After the war, Pike resumed his law practice, and in 1849 was, just like Abraham Lincoln that year, was allowed to bring cases to the U.S. Supreme Court. In the summer of 1850 he became apprenticed in the Western Star Lodge Number Two in Little Rock, Arkansas.1 He made it to Master Mason by November, and founded the Magnolia Lodge Number Sixty in that same town in November of 1852. The next year he moved to New Orleans, Louisiana setting up his legal 'shingle' there while he also traveled to Charleston, South Carolina to receive 29 degrees from Albert Gallatin Mackey progressing to Worshipful Master by 1854. He served as many boards and committees for them, and eventually he would be Grand Representative for four different jurisdictions. In 1855, at Mackey's suggestion he rewrote the ritual of the Scottish Rite. He moved back to Arkansas in 1857, though in 1858 he was affiliated with the Marion Lodge Number Sixty Eight in New Orleans and that year in Charleston joined the Supreme Council for the Southern Jurisdiction. Pike's legal business involved claims of the Choctaw Indians which he litigated for three million dollars from the U.S. Senate. He brought Native Americans into their own Masonic Knights of the Golden Circle, the Cherokees of Oklahoma, for example being in the secret society, the Keetowah. He counseled other tribes as well. By 1859 he was the Grand Commander of the Supreme Council of the Southern Jurisdiction now their permanent Sovereign Grand Commander. As Chief of the Royal Order of Scotland for the United States he would become the highest ranking Freemason in America. His famous more than eight hundred and fifty page book, Morals and Dogma would be given out joining his jurisdiction in this appendant body of Freemasonry. Every edition has this preface:

Everyone is free to reject and dissent from whatsoever herein may seem to him to be untrue or unsound. It is only required of him that he shall weigh what is taught, and give it a fair hearing and unprejudiced judgment.

Then we are told the book was supposedly only given to those who reached the 32 degree. This book is claimed by Masons not to contain policy for their group and is not widely read or given out presently. They point out that it is used as a source for "Anti-Masons" for out of context quotes. The book does have references to ancient religions, that from a conservative Christian perspective look suspicious. Like this snippet:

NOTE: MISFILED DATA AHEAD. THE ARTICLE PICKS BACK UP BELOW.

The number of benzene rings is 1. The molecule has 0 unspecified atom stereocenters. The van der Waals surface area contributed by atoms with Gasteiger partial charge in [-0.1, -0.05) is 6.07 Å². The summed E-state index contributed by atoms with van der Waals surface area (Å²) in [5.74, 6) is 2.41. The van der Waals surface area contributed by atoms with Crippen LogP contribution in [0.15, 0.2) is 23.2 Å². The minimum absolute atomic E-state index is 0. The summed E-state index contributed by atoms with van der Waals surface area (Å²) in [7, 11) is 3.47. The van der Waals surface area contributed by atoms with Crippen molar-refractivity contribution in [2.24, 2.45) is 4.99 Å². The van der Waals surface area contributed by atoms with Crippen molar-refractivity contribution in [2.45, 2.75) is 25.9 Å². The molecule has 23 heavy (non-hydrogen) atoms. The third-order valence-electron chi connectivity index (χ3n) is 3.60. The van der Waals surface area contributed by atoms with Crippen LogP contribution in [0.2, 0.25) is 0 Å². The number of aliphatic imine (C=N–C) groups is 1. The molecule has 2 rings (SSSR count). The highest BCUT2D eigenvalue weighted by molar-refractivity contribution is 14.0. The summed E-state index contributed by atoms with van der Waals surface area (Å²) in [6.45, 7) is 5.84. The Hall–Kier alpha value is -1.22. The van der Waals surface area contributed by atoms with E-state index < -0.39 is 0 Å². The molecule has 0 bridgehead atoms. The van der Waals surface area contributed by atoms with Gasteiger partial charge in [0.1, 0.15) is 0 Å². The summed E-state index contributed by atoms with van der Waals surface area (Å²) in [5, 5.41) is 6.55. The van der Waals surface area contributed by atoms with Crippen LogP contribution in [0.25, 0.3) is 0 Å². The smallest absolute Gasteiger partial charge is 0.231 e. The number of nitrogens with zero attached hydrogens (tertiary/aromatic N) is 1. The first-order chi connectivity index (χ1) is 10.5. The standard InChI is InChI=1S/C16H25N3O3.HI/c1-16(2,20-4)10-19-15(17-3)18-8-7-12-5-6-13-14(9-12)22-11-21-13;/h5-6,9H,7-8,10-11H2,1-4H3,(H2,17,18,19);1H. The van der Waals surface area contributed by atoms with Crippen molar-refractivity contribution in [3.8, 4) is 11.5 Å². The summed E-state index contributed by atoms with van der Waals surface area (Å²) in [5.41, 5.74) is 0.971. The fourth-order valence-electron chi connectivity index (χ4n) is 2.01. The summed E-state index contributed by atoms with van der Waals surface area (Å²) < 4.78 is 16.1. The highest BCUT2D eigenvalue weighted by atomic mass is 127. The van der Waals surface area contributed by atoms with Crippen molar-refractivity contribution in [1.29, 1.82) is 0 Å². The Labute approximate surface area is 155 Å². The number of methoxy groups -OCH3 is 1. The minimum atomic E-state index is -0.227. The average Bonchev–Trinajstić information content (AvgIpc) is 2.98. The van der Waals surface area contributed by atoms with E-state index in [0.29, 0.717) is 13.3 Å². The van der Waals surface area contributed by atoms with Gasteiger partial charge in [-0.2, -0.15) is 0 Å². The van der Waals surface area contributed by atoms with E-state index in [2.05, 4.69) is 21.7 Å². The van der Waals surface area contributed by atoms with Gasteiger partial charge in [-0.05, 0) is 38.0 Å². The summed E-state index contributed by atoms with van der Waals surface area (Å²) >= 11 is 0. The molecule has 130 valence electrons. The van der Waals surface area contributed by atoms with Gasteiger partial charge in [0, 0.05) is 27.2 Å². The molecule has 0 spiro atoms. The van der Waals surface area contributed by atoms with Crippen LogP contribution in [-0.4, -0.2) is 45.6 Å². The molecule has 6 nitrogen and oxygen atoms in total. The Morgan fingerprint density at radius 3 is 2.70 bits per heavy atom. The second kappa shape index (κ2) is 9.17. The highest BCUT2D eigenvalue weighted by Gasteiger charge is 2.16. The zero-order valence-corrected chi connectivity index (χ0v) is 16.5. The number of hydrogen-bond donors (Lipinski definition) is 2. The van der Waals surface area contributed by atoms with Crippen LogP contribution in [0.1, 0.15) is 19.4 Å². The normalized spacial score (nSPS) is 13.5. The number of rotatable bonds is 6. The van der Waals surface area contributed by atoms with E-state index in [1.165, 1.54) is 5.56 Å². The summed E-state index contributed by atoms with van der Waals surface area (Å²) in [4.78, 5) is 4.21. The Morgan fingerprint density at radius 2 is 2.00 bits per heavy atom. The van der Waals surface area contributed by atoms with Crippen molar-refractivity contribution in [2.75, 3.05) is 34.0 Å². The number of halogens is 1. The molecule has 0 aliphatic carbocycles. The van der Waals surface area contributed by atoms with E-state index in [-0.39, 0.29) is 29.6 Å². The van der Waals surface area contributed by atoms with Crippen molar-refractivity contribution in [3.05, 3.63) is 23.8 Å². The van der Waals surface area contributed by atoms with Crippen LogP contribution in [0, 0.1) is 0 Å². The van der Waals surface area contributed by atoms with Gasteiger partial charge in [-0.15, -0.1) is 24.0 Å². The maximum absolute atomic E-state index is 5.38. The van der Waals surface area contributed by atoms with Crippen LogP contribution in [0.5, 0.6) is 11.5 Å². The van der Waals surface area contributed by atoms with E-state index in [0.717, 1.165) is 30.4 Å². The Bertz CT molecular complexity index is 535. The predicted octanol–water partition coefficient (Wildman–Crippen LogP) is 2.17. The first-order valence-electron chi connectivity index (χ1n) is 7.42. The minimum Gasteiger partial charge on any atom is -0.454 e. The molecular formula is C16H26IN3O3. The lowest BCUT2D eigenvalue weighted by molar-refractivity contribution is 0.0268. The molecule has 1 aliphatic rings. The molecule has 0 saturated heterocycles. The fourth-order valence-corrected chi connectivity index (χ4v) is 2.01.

Masonry, like all the Religions, all the Mysteries, Hermeticism, and Alchemy, conceals its secrets from all except the Adepts and Sages, or the Elect, and uses false explanations and misinterpretations of its symbols to mislead those who deserve only to be mislead; to conceal the Truth, which it calls light, and draw them away from it. Morals and Dogma, p. 104-5, 3rd Degree

Nevertheless, more insidiously, he probably did associate with other southern Masons, like John Slidell of Louisiana (who connived in getting the War with Mexico started). Their pro-slavery stance was bringing this boil on his record to a head as this debate heated up.

 

Uncivil War

Though born in a Union state, and enjoyed his enrichment suing the Federal government, he now stayed sincerely loyal to Arkansas which seceded from the Union in early 1861. Richmond sent orders to General Pike in November of that year giving him command of Indian Lands nearby. Using his lucrative connections with the Indian Tribes, he made treaties with them, promising the South's victory, and keeping their land, and amassed eight hundred Choctaws, Chickasaws, Creeks, and Cherokees, over which Albert Pike was made Brigadier General.

Battle of Pea Ridge

March 1862

The Night They Drove Ole Dixie Down